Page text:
Americans who understand the value of active transportation aren’t just bicycle fanatics. They are families, public health advocates, educators, school children, environmentalists, business leaders, and offices of tourism and economic development. Constructing better bike lanes and sidewalks for people who chose to walk and ride their bikes creates jobs, gives people more and healthier choices for their daily transportation needs, is better for the environment, creates safer communities, and strengthens local economies. To learn more about Earl’s bicycling advocacy in Congress, please visit The Congressional Bike Caucus.
While the funding woes of roads, bridges, and transit systems are readily apparent and visible, what is under the surface is in worse shape. The overall federal government contribution to total clean water spending has shrunk from 78% in 1978 to 3% today. The Environmental Protection Agency estimates that we need $655 billion in water infrastructure investments over the next 20 years, yet Congress invests an average of only $2.5 billion annually and there is no dedicated water infrastructure revenue source. Chronic underfunding of our water infrastructure systems disproportionately impacts communities of color because of community disinvestment, residential segregation, and discrimination.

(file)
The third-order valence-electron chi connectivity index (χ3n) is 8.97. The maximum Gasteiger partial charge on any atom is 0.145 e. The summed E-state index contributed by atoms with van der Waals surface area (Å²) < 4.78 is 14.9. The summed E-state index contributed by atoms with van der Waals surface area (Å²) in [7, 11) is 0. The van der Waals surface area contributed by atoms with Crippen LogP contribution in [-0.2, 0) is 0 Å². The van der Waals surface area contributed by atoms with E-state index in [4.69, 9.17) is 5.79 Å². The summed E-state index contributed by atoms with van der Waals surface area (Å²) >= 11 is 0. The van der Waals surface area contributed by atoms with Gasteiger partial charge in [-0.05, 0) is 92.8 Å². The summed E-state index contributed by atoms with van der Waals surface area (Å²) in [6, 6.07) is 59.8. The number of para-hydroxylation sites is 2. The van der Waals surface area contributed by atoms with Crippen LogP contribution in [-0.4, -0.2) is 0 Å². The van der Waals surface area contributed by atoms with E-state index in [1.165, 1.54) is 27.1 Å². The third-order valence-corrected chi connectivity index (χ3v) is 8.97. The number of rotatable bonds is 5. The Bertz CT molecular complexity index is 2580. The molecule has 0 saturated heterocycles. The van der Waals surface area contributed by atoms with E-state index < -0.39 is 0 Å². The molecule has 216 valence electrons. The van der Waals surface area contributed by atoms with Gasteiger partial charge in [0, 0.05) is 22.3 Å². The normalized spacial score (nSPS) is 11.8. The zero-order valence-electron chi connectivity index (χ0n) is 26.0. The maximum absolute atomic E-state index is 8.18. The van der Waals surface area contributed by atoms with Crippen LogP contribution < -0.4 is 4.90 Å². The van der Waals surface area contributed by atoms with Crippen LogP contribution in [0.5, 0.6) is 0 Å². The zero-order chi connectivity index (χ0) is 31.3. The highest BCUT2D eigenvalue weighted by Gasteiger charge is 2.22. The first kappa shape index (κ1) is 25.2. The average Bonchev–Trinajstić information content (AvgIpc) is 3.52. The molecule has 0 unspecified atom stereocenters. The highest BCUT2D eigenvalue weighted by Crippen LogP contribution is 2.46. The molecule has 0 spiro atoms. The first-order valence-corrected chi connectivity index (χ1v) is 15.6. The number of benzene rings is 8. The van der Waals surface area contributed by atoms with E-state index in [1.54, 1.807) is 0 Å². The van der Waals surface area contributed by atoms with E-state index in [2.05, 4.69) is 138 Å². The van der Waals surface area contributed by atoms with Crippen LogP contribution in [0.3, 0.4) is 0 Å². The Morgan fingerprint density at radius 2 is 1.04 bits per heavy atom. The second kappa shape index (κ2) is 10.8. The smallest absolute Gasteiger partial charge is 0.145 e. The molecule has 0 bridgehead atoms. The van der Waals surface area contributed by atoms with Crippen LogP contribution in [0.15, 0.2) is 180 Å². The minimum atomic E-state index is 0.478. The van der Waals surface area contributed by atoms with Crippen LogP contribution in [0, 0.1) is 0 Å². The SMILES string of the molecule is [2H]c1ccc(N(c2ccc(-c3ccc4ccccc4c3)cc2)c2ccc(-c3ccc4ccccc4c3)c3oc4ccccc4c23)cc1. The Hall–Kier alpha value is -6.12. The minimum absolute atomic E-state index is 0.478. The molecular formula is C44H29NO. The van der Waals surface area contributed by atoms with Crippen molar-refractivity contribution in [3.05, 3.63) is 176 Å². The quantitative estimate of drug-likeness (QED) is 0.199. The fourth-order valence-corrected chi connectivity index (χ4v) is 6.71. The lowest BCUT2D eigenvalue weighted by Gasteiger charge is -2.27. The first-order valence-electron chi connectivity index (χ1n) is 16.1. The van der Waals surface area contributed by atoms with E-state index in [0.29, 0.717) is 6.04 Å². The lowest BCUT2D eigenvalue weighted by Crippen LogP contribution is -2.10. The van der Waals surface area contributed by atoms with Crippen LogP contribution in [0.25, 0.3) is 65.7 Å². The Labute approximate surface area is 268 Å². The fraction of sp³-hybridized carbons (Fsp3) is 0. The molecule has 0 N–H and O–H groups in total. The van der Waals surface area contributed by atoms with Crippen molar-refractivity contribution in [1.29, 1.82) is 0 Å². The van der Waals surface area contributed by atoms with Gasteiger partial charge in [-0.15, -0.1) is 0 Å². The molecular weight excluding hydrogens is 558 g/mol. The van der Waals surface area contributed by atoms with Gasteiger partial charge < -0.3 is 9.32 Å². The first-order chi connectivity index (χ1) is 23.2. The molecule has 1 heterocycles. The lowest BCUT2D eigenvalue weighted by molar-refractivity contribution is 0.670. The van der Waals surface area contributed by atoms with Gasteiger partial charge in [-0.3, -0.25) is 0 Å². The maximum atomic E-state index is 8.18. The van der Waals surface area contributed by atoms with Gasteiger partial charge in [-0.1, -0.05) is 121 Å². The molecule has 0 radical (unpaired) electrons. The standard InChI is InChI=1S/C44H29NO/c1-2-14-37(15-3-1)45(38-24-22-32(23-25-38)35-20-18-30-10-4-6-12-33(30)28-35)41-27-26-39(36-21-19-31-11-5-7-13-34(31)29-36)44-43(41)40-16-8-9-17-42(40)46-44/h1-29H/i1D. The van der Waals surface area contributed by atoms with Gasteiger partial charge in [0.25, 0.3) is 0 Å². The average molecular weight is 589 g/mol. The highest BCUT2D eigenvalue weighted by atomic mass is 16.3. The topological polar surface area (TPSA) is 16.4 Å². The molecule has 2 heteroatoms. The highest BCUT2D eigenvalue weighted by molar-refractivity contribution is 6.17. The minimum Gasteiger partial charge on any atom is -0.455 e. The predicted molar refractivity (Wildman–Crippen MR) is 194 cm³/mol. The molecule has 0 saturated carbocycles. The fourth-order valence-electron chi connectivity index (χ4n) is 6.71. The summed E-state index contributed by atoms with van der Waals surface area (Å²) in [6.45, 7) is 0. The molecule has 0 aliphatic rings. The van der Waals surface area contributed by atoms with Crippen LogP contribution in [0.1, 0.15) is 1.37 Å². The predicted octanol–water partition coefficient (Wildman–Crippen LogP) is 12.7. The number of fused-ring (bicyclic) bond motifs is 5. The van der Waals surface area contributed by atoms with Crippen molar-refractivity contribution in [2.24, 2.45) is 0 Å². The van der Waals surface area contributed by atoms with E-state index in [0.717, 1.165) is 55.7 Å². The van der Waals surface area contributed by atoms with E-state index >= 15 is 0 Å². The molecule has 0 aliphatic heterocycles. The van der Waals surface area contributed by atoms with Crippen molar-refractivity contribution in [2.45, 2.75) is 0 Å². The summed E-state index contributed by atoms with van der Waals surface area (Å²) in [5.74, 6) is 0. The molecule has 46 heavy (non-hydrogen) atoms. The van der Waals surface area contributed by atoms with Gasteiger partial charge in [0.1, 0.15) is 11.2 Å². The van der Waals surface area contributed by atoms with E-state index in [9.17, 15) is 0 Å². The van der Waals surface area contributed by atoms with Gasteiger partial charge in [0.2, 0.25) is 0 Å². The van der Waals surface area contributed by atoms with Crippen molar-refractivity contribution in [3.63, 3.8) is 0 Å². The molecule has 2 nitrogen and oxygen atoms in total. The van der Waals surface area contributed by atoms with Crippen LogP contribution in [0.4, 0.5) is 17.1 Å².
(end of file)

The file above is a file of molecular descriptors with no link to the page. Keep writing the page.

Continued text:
To begin to meet the water infrastructure needs of our nation, Earl has introduced legislation to create a Water Infrastructure Trust Fund. This fund will provide a deficit-neutral, consistent and fire-walled source of revenue for states to support the replacement, repair, and rehabilitation of clean and drinking water infrastructure. Earl also worked with his colleagues to pass legislation that allows states to leverage their water infrastructure funds to increase investment for all sizes of water infrastructure projects.
With the cost of transportation becoming an increasing share of low- and moderate-income Americans’ budgets, access to reliable and affordable transportation options is important. The growing threat of climate change makes it imperative.